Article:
Ruby by Cynthia Bond

Graphic, bold, riveting, unflinching, dark, difficult and lovely can all be used to describe Cynthia Bond’s debut novel Ruby. At its heart, it’s a love story – Ephram Jennings loves Ruby Bell and that’s all you really need to know. It’s a one-sided love, one which Ephram suffers for, but he’s not willing to compromise. He’s willing to withstand squalor and shunning for her, he would wait years for her. He does both. There’s no doubt this dark, haunting novel can be hard to process as Ruby grapples with the very act of living.


Beyond the love Ephram has for Ruby, the novel tells the story of racism, sexual abuse, and religious intolerance in Liberty, Texas during the 1960s. Ruby was born in Liberty, Texas at the wrong time to a seemingly cursed family. After escaping to New York, Ruby returns to east Texas a broken, crazed woman. Some say she deserves it, others pity the hand she’s been dealt, but there’s no doubt she’s the center of gossip and ridicule in small town Texas.

I find it difficult to discuss this multi-layered novel. When that happens, I often rely on others who can say it better than I ever could hope to – in this case, John Irving. I found this novel to be reminiscent of one of my favorite Irving sentiments:  “Human beings are remarkable – at what we can learn to live with. If we couldn’t get strong from what we lose, and what we miss, and what we want and can’t have, then we couldn’t ever get strong enough, could we?”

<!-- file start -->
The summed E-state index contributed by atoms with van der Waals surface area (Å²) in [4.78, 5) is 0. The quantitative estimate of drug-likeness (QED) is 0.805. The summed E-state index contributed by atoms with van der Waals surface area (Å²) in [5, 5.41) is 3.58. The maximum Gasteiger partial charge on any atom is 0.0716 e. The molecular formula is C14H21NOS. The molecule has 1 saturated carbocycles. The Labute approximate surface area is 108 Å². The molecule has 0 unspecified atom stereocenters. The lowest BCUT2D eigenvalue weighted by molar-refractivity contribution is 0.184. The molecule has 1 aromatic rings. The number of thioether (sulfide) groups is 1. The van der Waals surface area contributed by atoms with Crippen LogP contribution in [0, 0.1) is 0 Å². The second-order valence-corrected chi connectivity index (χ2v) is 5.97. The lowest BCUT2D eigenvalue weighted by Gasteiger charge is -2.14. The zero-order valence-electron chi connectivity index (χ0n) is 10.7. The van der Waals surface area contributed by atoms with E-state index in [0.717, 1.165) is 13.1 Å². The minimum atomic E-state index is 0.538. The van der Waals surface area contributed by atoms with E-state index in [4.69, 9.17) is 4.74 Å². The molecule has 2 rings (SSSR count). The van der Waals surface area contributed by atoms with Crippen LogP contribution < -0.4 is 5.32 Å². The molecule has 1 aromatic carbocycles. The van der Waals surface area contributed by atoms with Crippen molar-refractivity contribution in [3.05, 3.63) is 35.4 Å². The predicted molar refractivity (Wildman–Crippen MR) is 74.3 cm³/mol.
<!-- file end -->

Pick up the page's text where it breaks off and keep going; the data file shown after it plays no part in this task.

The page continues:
Ultimately, Ruby is a grim, but beautiful story that will draw you in and tear you up. It is not a tale for the tender-hearted or for those who are easily saddened by the atrocities humans can inflict on each other. In an essay written by the author, Bond explains “My own history of abuse informed this novel, as well. I joined a support group very early on in my recovery and met an amazing woman who had survived the unthinkable. She had lived through some of the things that I write about in Ruby. Then, in completely disconnected instances, I heard similar stories from women who had never met my friend, sharing the same details, the exact same experiences. Somewhere along the way, working with at risk and homeless youth in Los Angeles for 15 years, living with my own abuse, and hearing stories of such pain and torment, I thought—If you can bear to have lived it, I can at least bear to listen. Ephram Jennings says that in some form to Ruby later in the novel. I asked that of myself while working on this book.” So if Bond can bear to write it, based on the experiences of people she’s met (as well as her own), then I can bear to read it. It was a beautiful, important experience (and very, very grim). 4/5, memorable. For a better expressed opinion than mine, check out the reviews on The Gilmore Guide to Books and The Daily Dosage. What what the last novel you  found difficult to process?

(In the interest of full disclosure, I received a review copy of this novel in exchange for my honest opinion.)

Angel Food Cake

Pair this novel with Angel Food Cake, read the story to find out why.



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